Easily Confused Words: Comprise vs. Compromise

The spell-check application of most word processing software programs would not catch a slip-up of these two words. Spell-check is looking for words that aren’t in its dictionary, and words that resemble words in its dictionary but are possibly spelled wrong. Spell-check isn’t perfect. It doesn’t know and can’t guess what word you wanted or what word you meant, it can only judge the words on the page. If you used words that are all spelled correctly, it gives you a pass anyway.

Autocorrect suggests words that start with the same letters. It suggests what word you may want to save time, but quite often, its suggestions couldn’t be more off base and produces humorous results.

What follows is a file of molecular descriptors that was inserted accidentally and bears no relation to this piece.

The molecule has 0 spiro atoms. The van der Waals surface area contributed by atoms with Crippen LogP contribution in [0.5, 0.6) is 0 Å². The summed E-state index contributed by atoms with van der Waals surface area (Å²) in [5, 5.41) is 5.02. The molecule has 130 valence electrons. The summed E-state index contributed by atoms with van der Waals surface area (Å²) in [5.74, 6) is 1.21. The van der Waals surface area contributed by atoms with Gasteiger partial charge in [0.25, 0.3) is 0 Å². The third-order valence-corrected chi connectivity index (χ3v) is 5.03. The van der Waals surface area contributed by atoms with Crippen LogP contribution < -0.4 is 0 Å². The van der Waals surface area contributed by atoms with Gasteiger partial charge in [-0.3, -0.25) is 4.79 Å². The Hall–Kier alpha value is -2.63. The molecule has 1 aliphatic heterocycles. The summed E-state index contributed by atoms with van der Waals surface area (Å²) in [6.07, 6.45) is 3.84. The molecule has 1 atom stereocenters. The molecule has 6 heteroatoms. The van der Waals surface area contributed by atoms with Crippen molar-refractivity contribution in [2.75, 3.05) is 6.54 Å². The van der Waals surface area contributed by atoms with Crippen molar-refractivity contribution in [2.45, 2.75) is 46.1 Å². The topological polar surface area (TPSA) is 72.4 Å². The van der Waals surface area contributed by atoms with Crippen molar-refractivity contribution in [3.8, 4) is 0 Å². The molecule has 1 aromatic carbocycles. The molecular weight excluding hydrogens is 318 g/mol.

Comprise is a verb. Often used to list ingredients or components, it means “to contain” or “to be made up of.”

Compromise is a noun. It means an agreement reached between two parties in which neither party got all they wanted, but they got the important things.

The following story uses both words correctly:

Comyna was a mediator. One of her hardest tasks was getting parties to understand that being willing to compromise was a better strategy than taking an “all or nothing” attitude. The best negotiations were comprised of people actively listening, hearing each other out, and earnestly seeking to reach an agreement. 

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